www.harrow-dentist.com

Oral Hygiene advice


Smile

A smile can be really powerful.

A smile is the shortest distance between two people. An inhibited smile may unwittingly create a social or workplace barrier.

Take time to ask your dentist about anything that you feel is preventing you from feeling confident when you smile.

If you feel that your teeth are discoloured or have unsightly gaps, chipped teeth, or other cosmetic issues, you may be less likely to smile no matter what the situation.

Take care of your teeth, so you can enjoy all the benefits of a healthy smile, extending far beyond  your face.

Smile Makeover

www.harrow-dentist.com


Halloween

Here’s how you can help your family stay ‘MouthHealthy’ on Halloween and year-round.
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Time It Right

Eat Halloween sweets (and other sugary foods) with meals or shortly after mealtime. Saliva production increases during meals. This helps cancel out acids produced by bacteria in your mouth and rinse away food particles.

Stay Away from Sweet Snacks

Snacking can increase your risk of cavities, and it’s double the trouble if you keep grabbing sugary treats from the candy bowl. Snacking on candy throughout the day is not ideal for your dental health or diet,.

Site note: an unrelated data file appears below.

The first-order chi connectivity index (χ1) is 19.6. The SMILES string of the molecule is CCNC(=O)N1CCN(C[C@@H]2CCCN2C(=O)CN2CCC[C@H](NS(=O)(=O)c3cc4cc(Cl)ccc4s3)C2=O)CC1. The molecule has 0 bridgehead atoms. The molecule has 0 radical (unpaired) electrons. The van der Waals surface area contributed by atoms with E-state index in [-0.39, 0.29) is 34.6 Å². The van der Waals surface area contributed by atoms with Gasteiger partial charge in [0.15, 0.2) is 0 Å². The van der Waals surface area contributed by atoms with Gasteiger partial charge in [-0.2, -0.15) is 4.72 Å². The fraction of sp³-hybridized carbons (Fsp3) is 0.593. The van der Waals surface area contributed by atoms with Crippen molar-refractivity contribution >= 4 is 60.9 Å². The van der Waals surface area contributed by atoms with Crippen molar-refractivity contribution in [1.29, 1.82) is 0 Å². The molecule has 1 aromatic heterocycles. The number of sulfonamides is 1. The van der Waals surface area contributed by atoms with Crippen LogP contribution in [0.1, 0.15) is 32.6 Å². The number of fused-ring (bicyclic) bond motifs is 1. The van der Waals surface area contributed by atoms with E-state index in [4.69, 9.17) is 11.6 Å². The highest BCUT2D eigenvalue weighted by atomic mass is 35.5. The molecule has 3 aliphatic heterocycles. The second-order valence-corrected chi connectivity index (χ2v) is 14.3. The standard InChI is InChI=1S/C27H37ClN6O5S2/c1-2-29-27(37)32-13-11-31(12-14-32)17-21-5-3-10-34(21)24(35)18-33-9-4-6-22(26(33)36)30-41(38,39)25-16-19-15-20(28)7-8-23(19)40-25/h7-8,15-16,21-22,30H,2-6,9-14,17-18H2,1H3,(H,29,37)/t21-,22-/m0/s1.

Choose Sweets Carefully

Make sure your sweets are sugar free.

Avoid hard sweets that stay in your mouth for a long time. Aside from how often you snack, the length of time sugary food is in your mouth plays a role in tooth decay. Unless it is a sugar-free product, candies that stay in the mouth for a long period of time subject teeth to an increased risk for tooth decay.

Avoid Sticky Situations

Sticky sweets cling to your teeth. The stickier candies, like toffee and gummy bears, take longer to get washed away by saliva, increasing the risk for tooth decay.

Have a Plan

It’s tempting to keep that candy around, but your teeth will thank you if you limit your stash. ‘Have your family pick their favourites and donate the rest.’

Drink More Water

Drink water, avoid a dry mouth this  can help prevent tooth decay. If you choose bottled water, look for kinds that are sugar free. Even sugar free ‘diet’ fizzy drinks may be acidic which cause harm to your teeth

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Maintain a Healthy Diet

Your body is like a complex machine.The foods you choose as fuel and how often you “fill up” affect your general health and that of your teeth and gums.

Stay Away from Sugary Beverages

This includes fizzy drinks, sports drinks and flavoured water.When teeth come in frequent contact with beverages that contain sugar, the risk of tooth decay is increased.

Chew sugar free chewing gum 

Chewing sugar free gum for 20 minutes after meals helps reduce tooth decay, because increased saliva flow helps wash out food and neutralise the acid produced by bacteria.

Brush Twice a Day

Brush your teeth twice a day for two minutes with a fluoride containing toothpaste. Change your tooth brush 8- 10 weeks , or sooner if the bristles are frayed. A worn toothbrush won’t do a good job of cleaning your teeth.

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Clean Between Your Teeth